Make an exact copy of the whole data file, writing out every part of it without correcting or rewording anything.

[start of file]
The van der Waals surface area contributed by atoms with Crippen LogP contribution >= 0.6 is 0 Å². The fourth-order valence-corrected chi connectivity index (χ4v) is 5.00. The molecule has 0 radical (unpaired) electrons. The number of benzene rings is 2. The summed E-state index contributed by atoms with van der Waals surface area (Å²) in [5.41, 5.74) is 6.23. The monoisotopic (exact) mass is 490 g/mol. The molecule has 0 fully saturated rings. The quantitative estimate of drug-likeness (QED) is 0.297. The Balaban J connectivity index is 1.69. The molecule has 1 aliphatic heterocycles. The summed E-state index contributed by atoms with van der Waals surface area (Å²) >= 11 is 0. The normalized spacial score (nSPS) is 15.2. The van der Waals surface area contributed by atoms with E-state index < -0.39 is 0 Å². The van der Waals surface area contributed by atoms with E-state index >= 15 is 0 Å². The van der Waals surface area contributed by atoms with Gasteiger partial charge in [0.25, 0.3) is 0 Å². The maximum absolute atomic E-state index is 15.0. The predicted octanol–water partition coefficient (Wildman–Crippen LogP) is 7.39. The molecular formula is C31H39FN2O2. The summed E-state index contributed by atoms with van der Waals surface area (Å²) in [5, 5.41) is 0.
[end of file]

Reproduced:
The van der Waals surface area contributed by atoms with Crippen LogP contribution >= 0.6 is 0 Å². The fourth-order valence-corrected chi connectivity index (χ4v) is 5.00. The molecule has 0 radical (unpaired) electrons. The number of benzene rings is 2. The summed E-state index contributed by atoms with van der Waals surface area (Å²) in [5.41, 5.74) is 6.23. The monoisotopic (exact) mass is 490 g/mol. The molecule has 0 fully saturated rings. The quantitative estimate of drug-likeness (QED) is 0.297. The Balaban J connectivity index is 1.69. The molecule has 1 aliphatic heterocycles. The summed E-state index contributed by atoms with van der Waals surface area (Å²) >= 11 is 0. The normalized spacial score (nSPS) is 15.2. The van der Waals surface area contributed by atoms with E-state index < -0.39 is 0 Å². The van der Waals surface area contributed by atoms with E-state index >= 15 is 0 Å². The van der Waals surface area contributed by atoms with Gasteiger partial charge in [0.25, 0.3) is 0 Å². The maximum absolute atomic E-state index is 15.0. The predicted octanol–water partition coefficient (Wildman–Crippen LogP) is 7.39. The molecular formula is C31H39FN2O2. The summed E-state index contributed by atoms with van der Waals surface area (Å²) in [5, 5.41) is 0.